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Female Traveller: Transportation and Accommodation Options

By: Beth Morrisey MLIS - Updated: 12 Dec 2010 | comments*Discuss
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Female travellers have a wide range of options when it comes to choosing accommodation and transport both nationally and internationally. Though many women get stuck in a rut of package holidays and city breaks, there is much more that they can do with their time away. By understanding the many choices open to them, women can work to create more creative travel schedules that truly satisfy their wanderlust.

Accommodation Options

Some accommodation options are old standbys. Hotels, motels, bed and breakfasts, inns and hostels are well known lodgings for travellers. Short term apartments, rented rooms, house swaps and 'couch surfing' on a friend or stranger’s couch are also possibilities. Staying with friends and relatives, begging someone’s holiday home, renting your own holiday home, working at a resort, working at a summer camp, contributing to a conference or workshop or joining a travelling tour group are also options for accommodation while abroad. Many study abroad and work abroad programmes also provide accommodation for those involved.

Transport Options

The most common transport options for women travelling abroad are probably planes, trains, boats and cars. Buses, taxis, and bicycles are also modes of transportation that are usually quick, easy and accessible. In some countries women may even find rickshaws, tuk-tuks, scooters and motorcycles to be options available to them. However, women should never board a mode of transport that they don’t feel meets proper safety standards or that feels as though the other passengers or staff are in any way hostile. Women should also try to avoid travelling alone in private transportation. If they do choose to do so, women should keep their mobile phones on at all times and be ready to make an emergency call if needed.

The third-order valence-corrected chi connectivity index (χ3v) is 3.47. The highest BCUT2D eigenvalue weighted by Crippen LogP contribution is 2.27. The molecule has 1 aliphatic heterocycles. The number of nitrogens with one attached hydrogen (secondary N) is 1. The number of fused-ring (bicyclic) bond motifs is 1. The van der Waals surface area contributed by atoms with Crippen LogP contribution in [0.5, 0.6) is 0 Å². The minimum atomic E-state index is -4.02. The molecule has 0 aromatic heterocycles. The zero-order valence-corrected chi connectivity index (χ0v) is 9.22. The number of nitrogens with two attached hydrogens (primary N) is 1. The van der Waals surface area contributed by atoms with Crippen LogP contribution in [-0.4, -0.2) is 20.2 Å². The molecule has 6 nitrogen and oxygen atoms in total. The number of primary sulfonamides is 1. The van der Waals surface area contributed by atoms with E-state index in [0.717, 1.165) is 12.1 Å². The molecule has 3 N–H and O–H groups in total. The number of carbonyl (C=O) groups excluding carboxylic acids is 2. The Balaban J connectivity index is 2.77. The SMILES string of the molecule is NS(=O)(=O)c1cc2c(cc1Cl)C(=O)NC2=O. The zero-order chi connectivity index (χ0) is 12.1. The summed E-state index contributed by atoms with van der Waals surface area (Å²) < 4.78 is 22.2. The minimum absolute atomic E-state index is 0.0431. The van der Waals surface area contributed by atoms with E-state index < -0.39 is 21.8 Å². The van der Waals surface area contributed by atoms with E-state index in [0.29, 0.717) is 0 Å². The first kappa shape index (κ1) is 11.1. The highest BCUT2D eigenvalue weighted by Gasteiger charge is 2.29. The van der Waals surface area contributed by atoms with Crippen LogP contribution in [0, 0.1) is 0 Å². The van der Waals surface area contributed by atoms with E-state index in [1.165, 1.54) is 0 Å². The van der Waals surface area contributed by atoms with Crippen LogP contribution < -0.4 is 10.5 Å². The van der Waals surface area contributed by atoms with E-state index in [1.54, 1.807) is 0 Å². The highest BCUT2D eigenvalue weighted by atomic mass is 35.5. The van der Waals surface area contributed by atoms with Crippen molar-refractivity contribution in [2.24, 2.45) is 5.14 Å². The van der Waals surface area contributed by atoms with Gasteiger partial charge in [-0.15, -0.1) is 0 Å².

Travel Safety Tips

Women travelling abroad should always leave a copy of their plans at home with a friend or family member and carry their passport, cash and valuables on their person. Prescription medicine, reading glasses and other irreplaceable items should never be packed in luggage but rather kept in carry-on bags. In hotel rooms or other accommodation women should keep their valuables in the room safe and always use the door lock and peephole. On transportation, women subject to motion sickness should try to sit near the front and avoid writing or reading. Eating only a light meal before travelling and sipping water throughout the journey is always a good idea. If possible, women should try to stay in well lit areas, both in accommodation and on transportation, and try not to be alone without other women in the vicinity.

If something happens that makes a woman feel uncomfortable, she should leave the area immediately. This may mean exiting an accommodation or method of transportation earlier than expected, but making sure that she is physically safe and secure should always be a woman’s first priority.

There are myriad accommodation and transportation options available to women travellers. In some countries there may be female-only options, so women should always check to see if these choices are pertinent to their health and safety or if more mainstream options are just as satisfactory.

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